At Heathrow and at Kingsnorth, both sites of previous camps, there were real battles to be fought, against airport expansion and against the development of a new generation of coal-fired power stations. If Climate Camp is to become more than a festival of skill-sharing for activists and a media awareness week, it needs this kind of grounding in reality. More than that, Climate Camp needs to focus itself around practical means to change; linking up with local struggles for a brief time only leaves local activists feeling abandoned when a new target emerges. Careful groundwork must be done within communities to make certain that the fight for a green economy really takes hold, and is led by the community.

It must not become the case that the general public think that Climate Camp activists will save the world for them. Rather, we must see the dissemination of ecological politics, mass democratic organising and imaginative action into local communities and the labour movement, so that long after the fair has left town, a real fight, to defeat climate change and to take back the power from capitalism, is left behind it gathering strength. This way, a spirit of solidarity will be engendered, at home and internationally. Climate Camp has got the heart, it has got the energy; with a real effort to engage systematically with local communities, we will find the means to win real social change on an ecological agenda.

Bob Sutton comments:

I’ve read the above article and had many conversations with people post climate camp and at Vestas on this topic. I think the answer as to “where next for the climate camp?” boils down the answer; root your fight to change the world in a politics of solidarity.

I felt the Workers’ Climate Action workshops and the contribution to discussions made by WCA activists at the camp were successful in raising such a politics, fighting class politics, and have been very important in shaping the ongoing debate as to where things are going.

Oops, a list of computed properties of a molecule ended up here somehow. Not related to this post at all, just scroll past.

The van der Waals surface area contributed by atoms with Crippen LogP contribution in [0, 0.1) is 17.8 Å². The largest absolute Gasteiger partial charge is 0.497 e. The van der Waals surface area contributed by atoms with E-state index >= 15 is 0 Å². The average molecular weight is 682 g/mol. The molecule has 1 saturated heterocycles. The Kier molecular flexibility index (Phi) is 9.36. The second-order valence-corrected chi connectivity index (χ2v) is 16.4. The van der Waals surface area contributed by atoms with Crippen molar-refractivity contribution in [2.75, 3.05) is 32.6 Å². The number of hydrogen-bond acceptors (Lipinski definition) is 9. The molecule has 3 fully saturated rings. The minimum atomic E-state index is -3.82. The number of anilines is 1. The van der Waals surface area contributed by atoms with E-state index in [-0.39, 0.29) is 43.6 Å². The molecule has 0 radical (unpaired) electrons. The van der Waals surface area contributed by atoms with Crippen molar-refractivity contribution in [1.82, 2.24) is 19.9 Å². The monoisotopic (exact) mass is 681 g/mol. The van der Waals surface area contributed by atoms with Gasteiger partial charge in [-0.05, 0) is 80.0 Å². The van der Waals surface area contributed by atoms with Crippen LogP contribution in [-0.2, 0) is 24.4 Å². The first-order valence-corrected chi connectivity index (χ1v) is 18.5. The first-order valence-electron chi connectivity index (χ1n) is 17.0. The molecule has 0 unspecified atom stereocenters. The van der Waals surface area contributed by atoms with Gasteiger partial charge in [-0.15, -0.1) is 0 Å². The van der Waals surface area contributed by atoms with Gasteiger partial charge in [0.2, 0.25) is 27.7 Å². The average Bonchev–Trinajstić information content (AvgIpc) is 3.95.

However I am also writing as member of Workers’ Liberty. How a tendency like the AWL relates to wider networks like WCA is a question that remains very much to be resolved. There is some apprehension within the climate change movement of WCA and that it is being used as a front. Amongst some, this can be attributed to what is essentially animosity towards working-class politics, indeed any politics, and a defensiveness of some fairly effete forms of activism. However there are many who are keen that [something like] WCA grow and develop who remain wary of getting involved, often informed by a history of being burned by unilateralist sectarian behaviour on the part of Trotskyist groups.

It is undeniably true that over this summer period many of the people who have been most active and visible in WCA, at Vestas and at the camp, have been AWL members. However at times we have been taken up for using WCA as a flag of convenience.

The WCA Conference is an opportunity to build on the work already done in developing a cohesive network and set of ideas to fight class struggle ecology. AWL members should participate in this on the understanding that we have a lot to learn from as well as a lot to contribute to this network.